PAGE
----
Rabbinic tradition teaches that when God spoke at Sinai, the world was silenced — birds did not sing, breezes did not rustle leaves in the trees. Out of that profound silence came the word, and were the world silent again, for even an instant, we could hear the everlasting echo of God’s voice.
In one way that is a beautiful metaphor for the holiday of Shavuot. Among the holidays, it is “silent” in that no custom imposes itself on our imagination. There is no sukka, no seder. It slips by, for many Jews, almost unnoticed. Yet the echoing voice makes it the central moment in our history. On Shavuot we celebrate the giving of the Torah, the establishment of the Jewish covenant.
The rabbis tell us that the Torah is the ketuba between God and the Jewish people. A ketuba is sometimes called a wedding contract, but it is better called a covenant. It enshrines sacred obligations. Jews are a covenantal people; we are bound to one another and to God by the idea of everlasting, mutual obligation. Sinai was the hupa, and Shavuot is our anniversary.
On our anniversary we recall what made us a people. It is customary to stay up at night to study on Shavuot in order to demonstrate symbolically that we stand at the ready to receive the Torah. It is also a signal of acceptance and of passion.
Our tradition advises us to read the Torah as a love letter. One who receives a letter from a beloved reviews it again and again, searching each word and clause for significance, noting what is said and what remains unsaid. We read the Torah with the lens of the lover, dwelling over each word, unwilling to set it aside, certain that to study it once more will help us understand.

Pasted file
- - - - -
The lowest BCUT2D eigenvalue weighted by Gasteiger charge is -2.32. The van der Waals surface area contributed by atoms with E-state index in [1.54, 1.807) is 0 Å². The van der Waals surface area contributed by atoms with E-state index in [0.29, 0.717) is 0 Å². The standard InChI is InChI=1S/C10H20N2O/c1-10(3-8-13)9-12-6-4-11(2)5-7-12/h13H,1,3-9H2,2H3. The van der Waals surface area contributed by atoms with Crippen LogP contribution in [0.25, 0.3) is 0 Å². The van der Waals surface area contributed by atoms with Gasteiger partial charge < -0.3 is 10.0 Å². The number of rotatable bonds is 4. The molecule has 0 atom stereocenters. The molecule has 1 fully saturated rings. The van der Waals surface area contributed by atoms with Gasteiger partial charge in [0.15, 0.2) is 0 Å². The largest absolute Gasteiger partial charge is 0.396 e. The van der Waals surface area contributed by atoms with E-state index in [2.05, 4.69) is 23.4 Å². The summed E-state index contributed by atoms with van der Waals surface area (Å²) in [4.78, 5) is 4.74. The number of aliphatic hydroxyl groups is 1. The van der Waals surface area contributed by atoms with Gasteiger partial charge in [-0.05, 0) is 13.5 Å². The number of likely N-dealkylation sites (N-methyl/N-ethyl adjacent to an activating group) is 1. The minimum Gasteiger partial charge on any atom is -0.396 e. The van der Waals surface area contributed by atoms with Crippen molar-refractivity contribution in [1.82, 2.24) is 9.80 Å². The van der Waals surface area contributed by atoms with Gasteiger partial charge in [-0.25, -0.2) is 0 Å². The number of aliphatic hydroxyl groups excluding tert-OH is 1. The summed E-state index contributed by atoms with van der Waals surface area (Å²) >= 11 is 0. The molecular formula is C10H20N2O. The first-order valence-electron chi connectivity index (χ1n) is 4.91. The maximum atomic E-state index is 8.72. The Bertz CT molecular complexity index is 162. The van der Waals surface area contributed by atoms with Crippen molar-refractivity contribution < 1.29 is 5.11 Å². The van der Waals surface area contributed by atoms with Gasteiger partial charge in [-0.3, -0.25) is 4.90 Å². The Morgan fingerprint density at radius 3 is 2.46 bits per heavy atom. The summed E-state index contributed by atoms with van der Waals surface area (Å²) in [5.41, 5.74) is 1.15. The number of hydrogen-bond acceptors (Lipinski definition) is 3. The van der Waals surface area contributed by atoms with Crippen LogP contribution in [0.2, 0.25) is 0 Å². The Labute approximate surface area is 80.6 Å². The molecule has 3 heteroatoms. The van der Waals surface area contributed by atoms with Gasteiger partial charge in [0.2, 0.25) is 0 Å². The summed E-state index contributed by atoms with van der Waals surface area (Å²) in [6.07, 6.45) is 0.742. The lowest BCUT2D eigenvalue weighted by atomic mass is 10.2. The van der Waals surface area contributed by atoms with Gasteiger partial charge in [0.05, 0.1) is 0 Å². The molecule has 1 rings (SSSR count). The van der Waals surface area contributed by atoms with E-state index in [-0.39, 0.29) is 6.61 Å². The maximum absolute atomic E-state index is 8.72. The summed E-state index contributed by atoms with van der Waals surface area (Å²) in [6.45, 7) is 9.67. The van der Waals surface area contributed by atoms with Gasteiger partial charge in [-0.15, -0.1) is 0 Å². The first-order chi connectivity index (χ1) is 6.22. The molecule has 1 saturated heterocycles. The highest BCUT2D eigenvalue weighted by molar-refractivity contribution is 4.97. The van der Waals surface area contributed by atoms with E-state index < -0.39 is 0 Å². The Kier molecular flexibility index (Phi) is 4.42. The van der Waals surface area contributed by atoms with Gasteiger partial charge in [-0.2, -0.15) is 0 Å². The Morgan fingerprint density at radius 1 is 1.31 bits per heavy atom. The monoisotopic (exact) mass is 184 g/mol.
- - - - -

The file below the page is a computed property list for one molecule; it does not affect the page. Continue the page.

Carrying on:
The Book of Ruth is read on this holiday because Ruth took upon herself the Jewish tradition in full. She accepted, as a true convert must, both the people and God. Israel embraces more than the individual’s relationship to the Divine; we are bound to one another. When Ruth declares to Naomi, “Your people shall be my people and your God my God,” she epitomizes the covenantal message of mutual interdependence, past and future, the dual covenant of faith and of fate.
There is a custom to eat dairy foods on Shavuot, given for a variety of reasons, including the inventive idea that the laws of kashrut were unclear before the giving of the Torah and eating dairy was therefore less complicated. It may also be tied to the idea of eating lighter fare, which makes it easier to stay awake for the tikun. Symbolism and practicality are at times symbiotic in ritual life.
The great Saadia Gaon taught that we are a nation only by virtue of our Torah. For a people dispersed throughout the world, the Torah was the one precious possession — containing our history, our values and our practice — that bound us one to the other. Shavuot is the moment that made us who we are. We celebrate, on this holiday, our relationship to God and to one another. As we hold the Torah aloft, we also celebrate our identity as Jews, eternal people of the covenant.